How can film help to identify the distribution of power over time and contribute to new ideas about our own times? That is the starting point for this series, which consists of four African-rooted films made over a span of fifty years.
In 1965, the Mauritanian filmmaker Med Hondo with private means begins on Soleil ô, the film that four years later will be his feature film debut. The film is today considered one of the most important and at the same time the earliest African films. The film is a strong political illustration of the difficult existence for African low-wage workers in 1960s Paris.
The activist Omar Blondin Diop
During the same period, left-wing political protests begin at French universities. Jean-Luc Godard goes in 1967 to the University of Nanterre to observe the actions, led by the legend Daniel Cohn-Bendit. In Nanterre, Godard meets the Senegalese activist Omar Blondin Diop. Godard's experiences become the feature film La chinoise, in which Diop is invited to take part. As the only character in the film, he plays himself: as a leader in the student movement.
Diop is later expelled from the university, but continues his political involvement, not the least in his native Senegal. In 1973, he is arrested for planning the kidnapping of a French ambassador and imprisoned on the prison island of Gorée, and then killed. We are showing Vincent Meessen's film Just a Movement (2021) about Omar Blondin Diop. The film is a free recreation of La chinoise, here with Dakar as the backdrop.
With Godard and in Just a Movement, the Chinese voice (la Chinoise) is the red message, in the form of Mao's Little Red Book. In Angolan Ery Claver's feature film Our Lady of the Chinese Shop (2022), the Chinese poetic narrator is an observer, who sees a society in turmoil and how a new great power, China, is constantly present. The film's characters carry unrest within them, but are unsure if they want to and how they can take up the fight. What the whole neighborhood has in common is that they own a copy of the same religious fetish; The Virgin Mary Our Lady of the Cross statue (not Mao's little red one, that is), sold in large quantities by the owner of the local Chinese supermarket down the street.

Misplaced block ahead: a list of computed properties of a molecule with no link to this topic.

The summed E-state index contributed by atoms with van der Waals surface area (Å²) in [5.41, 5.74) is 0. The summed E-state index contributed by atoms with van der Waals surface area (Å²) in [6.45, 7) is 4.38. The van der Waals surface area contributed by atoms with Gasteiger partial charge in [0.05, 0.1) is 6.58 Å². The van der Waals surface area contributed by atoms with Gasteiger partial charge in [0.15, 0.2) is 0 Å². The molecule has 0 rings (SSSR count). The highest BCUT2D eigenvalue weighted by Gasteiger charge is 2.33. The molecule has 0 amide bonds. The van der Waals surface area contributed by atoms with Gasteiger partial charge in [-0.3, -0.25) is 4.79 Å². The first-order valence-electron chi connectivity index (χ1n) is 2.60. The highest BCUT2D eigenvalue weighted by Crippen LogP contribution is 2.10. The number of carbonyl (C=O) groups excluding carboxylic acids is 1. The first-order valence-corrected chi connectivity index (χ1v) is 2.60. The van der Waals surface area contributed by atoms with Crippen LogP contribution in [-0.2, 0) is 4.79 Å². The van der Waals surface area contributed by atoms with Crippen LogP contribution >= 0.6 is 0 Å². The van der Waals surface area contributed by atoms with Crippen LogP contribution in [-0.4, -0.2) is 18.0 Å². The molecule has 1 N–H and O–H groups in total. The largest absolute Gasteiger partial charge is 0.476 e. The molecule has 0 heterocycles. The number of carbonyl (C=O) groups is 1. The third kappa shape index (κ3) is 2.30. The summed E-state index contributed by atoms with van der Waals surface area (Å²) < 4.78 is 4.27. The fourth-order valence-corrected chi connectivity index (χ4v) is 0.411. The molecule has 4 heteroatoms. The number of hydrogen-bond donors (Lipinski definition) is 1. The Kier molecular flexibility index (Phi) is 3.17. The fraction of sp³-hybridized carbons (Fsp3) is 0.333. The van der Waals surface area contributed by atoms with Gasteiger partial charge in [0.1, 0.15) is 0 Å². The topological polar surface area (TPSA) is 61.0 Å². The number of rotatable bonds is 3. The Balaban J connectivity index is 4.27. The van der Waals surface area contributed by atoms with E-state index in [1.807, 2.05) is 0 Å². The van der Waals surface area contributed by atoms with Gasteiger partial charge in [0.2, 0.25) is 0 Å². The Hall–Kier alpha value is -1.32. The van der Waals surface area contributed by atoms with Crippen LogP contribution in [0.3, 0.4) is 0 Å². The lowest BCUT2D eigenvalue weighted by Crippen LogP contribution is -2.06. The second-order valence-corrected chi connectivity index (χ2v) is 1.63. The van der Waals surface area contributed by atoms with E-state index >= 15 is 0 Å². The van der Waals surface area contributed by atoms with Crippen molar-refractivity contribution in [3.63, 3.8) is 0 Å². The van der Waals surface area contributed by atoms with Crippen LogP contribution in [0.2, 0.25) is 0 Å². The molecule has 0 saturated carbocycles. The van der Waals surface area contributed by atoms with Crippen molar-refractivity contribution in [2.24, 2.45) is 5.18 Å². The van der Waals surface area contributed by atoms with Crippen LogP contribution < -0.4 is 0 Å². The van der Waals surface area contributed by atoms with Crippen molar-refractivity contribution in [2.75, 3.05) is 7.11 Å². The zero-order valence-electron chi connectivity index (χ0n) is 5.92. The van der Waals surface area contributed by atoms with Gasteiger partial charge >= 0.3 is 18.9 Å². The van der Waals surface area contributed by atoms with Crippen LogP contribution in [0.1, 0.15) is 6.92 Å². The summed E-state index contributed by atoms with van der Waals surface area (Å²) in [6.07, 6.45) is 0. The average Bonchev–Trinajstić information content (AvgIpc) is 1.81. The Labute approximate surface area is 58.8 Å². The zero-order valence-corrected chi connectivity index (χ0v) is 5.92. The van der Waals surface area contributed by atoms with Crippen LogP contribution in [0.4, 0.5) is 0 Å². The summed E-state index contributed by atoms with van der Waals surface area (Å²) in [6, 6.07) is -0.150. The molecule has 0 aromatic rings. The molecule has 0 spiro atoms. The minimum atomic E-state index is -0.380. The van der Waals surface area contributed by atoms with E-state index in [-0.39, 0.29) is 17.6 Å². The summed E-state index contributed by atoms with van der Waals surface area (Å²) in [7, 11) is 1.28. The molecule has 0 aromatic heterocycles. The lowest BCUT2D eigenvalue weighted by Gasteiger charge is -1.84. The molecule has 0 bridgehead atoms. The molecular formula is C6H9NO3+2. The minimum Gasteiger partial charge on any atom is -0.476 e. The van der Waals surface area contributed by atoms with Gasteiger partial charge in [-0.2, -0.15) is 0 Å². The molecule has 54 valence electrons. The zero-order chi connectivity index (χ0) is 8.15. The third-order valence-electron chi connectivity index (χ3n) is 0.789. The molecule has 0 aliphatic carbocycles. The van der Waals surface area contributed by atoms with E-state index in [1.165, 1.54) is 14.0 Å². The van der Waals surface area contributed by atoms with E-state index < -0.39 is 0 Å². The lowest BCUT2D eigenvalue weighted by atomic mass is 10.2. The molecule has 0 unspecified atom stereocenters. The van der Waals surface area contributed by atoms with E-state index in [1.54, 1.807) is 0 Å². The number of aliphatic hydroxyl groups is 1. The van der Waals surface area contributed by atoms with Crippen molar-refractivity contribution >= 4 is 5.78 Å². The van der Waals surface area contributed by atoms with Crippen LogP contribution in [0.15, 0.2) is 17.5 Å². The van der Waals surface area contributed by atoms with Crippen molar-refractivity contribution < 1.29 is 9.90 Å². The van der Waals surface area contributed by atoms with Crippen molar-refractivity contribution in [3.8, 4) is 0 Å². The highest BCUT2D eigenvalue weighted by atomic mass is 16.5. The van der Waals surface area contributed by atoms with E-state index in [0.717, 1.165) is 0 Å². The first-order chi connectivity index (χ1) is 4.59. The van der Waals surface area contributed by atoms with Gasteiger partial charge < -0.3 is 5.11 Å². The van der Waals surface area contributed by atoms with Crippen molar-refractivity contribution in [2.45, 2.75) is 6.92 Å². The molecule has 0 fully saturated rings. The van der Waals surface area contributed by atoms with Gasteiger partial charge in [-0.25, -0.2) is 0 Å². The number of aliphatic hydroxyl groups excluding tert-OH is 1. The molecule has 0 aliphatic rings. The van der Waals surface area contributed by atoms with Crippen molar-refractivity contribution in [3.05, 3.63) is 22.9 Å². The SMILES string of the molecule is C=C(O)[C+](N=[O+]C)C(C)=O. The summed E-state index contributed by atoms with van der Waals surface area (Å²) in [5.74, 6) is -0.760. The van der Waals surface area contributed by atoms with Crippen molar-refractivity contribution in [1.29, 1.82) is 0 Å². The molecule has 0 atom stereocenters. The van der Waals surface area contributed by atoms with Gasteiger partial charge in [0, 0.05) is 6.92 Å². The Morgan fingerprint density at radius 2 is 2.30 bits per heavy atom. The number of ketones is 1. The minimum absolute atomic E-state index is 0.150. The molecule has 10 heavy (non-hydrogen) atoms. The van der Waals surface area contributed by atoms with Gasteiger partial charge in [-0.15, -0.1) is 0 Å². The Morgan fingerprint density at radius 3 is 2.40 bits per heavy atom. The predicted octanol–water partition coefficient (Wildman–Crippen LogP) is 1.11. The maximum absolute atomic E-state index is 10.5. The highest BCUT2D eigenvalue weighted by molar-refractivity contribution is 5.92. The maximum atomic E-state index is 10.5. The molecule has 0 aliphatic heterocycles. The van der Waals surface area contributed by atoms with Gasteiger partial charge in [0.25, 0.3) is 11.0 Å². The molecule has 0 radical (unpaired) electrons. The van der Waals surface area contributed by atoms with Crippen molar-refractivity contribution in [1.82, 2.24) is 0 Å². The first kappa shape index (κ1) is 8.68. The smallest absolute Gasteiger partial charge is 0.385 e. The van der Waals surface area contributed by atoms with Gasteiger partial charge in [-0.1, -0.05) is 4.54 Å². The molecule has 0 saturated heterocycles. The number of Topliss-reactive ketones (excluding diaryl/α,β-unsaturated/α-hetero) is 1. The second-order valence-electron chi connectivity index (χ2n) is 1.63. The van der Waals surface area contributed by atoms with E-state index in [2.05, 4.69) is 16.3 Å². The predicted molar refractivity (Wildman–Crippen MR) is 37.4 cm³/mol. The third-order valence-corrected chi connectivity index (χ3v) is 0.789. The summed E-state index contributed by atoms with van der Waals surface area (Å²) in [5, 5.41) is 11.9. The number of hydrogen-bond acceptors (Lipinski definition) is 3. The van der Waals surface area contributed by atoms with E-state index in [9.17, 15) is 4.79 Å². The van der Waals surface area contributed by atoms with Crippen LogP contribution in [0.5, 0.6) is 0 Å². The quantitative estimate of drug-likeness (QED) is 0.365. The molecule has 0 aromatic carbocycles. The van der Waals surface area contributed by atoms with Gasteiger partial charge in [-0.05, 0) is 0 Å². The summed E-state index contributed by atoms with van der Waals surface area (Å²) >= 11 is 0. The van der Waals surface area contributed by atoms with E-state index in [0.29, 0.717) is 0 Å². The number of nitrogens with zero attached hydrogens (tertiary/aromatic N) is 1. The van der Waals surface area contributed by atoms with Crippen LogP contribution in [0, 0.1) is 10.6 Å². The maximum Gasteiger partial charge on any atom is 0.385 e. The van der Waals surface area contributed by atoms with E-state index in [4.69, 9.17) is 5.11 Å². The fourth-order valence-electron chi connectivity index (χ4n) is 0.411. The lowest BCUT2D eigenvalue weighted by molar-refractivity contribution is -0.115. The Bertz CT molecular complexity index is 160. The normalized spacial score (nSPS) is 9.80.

The legacy of colonialism
The series is completed by Alice Diop's documentary film On Call (2016), which is a testimony to the situation of many refugees and migrant workers in today's France, fifty years after Med Hondos Soleil ô. The film was shot over six months at a doctor's office in one of the suburbs of Paris, where newly arrived migrants are offered free healthcare. In advance, Diop had been on site for a year as an observer. The film gives a clear picture of our times' increasingly inhumane treatment of migrants, and the trauma they suffer from.
The legacy of colonialism is one of the series' two "red threads". The second is the question to what film is, in this context? The films in the series problematize their own contemporaries, while at the same time experimenting with the medium through awareness of form in order to explore contemporary and hegemonic power relations in the best possible way.
The series is curated by Hanan Benammar and Brynjar Bjerkem for the art producer Transcultural Arts Production (TrAP) and is shown at the cinematheques in Oslo, Trondheim, Bergen and Tromsø, - as well as for Just a movement, at the Arctic Moving Images & Film Festival (AMIFF) in Harstad.
More information about the films, tickets and other relevant information can be found at the Oslo Cinematheque's pages!